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Boris Johnson refuses to condemn dad Stanley over lockdown trip to Greece to 'Covid-proof rental property'

Boris Johnson said he would not discuss ‘family conversations’ as he was quizzed on LBC radio. (Image: PA)

3 min read

Boris Johnson has refused to condemn his father Stanley for making a lockdown trip to Greece.

The Prime Minister said he would not “get into details” of his family life after his dad shared a pictures of himself on Instagram arriving in Athens, despite the Foreign Office advising against “all-but essential travel” at the time of the trip.

The elder Mr Johnson — a former Tory MEP — told the Daily Mail he was in Greece to visit his mountain villa, saying authorities there had been “quite happy to have me coming in”.

And he said: 'I'm in Pelion on essential business trying to Covid-proof my property in view of the upcoming letting season. 

“I need to set up distancing measures at the property because they're taking it very seriously here.”

But the trip has drawn condemnation from some MPs, with Liberal Democrat Alistair Carmichael saying the Prime Minister’s father appeared to have “jetted off in defiance of the guidance to Greece”.

The PM was grilled over the trip by LBC’s Nick Ferrari during a public phone-in on Friday, but he told the broadcaster: “I think you really ought to raise that with him.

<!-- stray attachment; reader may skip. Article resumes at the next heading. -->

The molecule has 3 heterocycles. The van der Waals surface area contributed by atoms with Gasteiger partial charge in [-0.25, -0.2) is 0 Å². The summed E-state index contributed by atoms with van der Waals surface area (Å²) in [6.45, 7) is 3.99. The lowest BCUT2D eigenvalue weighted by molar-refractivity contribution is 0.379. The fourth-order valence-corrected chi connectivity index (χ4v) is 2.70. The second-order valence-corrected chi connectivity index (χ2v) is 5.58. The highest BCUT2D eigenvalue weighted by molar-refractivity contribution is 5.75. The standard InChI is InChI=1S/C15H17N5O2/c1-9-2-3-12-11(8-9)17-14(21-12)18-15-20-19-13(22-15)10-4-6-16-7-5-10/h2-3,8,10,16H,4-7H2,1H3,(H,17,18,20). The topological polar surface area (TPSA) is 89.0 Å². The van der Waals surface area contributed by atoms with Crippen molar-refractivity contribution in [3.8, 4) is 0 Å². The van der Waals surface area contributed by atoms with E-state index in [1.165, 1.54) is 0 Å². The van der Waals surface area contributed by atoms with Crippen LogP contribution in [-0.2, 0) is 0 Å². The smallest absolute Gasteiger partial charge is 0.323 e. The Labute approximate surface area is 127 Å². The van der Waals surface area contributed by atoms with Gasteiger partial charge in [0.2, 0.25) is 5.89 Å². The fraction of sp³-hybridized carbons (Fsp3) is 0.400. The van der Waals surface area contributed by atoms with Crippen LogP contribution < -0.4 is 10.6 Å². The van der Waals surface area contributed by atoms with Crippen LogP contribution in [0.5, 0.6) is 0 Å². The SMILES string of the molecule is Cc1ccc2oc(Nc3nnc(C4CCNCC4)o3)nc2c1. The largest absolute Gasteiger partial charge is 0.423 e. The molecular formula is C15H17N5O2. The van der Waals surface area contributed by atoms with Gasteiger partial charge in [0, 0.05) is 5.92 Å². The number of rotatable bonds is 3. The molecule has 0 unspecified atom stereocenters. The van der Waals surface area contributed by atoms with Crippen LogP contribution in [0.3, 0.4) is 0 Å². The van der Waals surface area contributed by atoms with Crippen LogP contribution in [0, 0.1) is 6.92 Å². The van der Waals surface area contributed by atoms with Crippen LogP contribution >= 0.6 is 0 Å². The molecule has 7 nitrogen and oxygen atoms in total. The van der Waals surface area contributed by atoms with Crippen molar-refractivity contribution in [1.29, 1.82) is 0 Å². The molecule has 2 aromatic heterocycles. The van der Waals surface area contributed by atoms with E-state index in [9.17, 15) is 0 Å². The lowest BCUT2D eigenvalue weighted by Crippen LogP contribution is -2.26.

“I’m not going to get into details of family conversations.”

Asked if he was disappointed in his dad’s behaviour, Mr Johnson said: “I’m very, very pleased that the overwhelming majority of the British population...”

Interjecting, Mr Ferrari asked Mr Johnson if he would give any form of comment on his father’s trip. 

The PM replied: “No.”

And he added: “The overwhelming majority of the British population have understood what needs to be done and have been very prudent and that is the right thing to do.”

His comments came after Mr Johnson faced questions from a member of the public whose mother died during lockdown about the conduct of the PM’s top adviser Dominic Cummings.

Mr Cummings was at the centre of a political storm last month after it emerged that he had travelled to Durham at the height of the curbs to seek help with childcare.

Asked by caller Gurvinder whether the trip show those making the rules on coronavirus restrictions “don't really care about them”, the PM replied: “I think as I said many times in that particular case that you mentioned, the Durham Police did say that there was no action that they wanted to take.

“Though I really do understand people's feelings about that.”

And he said: “I thank you for the way you've observed the rules I really, really do. And I'm so sorry about your loss of your mum. 

“What I would say is that most people in this country are showing huge forbearance and sacrifice, the overwhelming majority. 

“And I think people do understand that this is something we need to do together, and they have done it.

“I think people want to stick together and get through it, and my message is that the government is really very much on people's side.”

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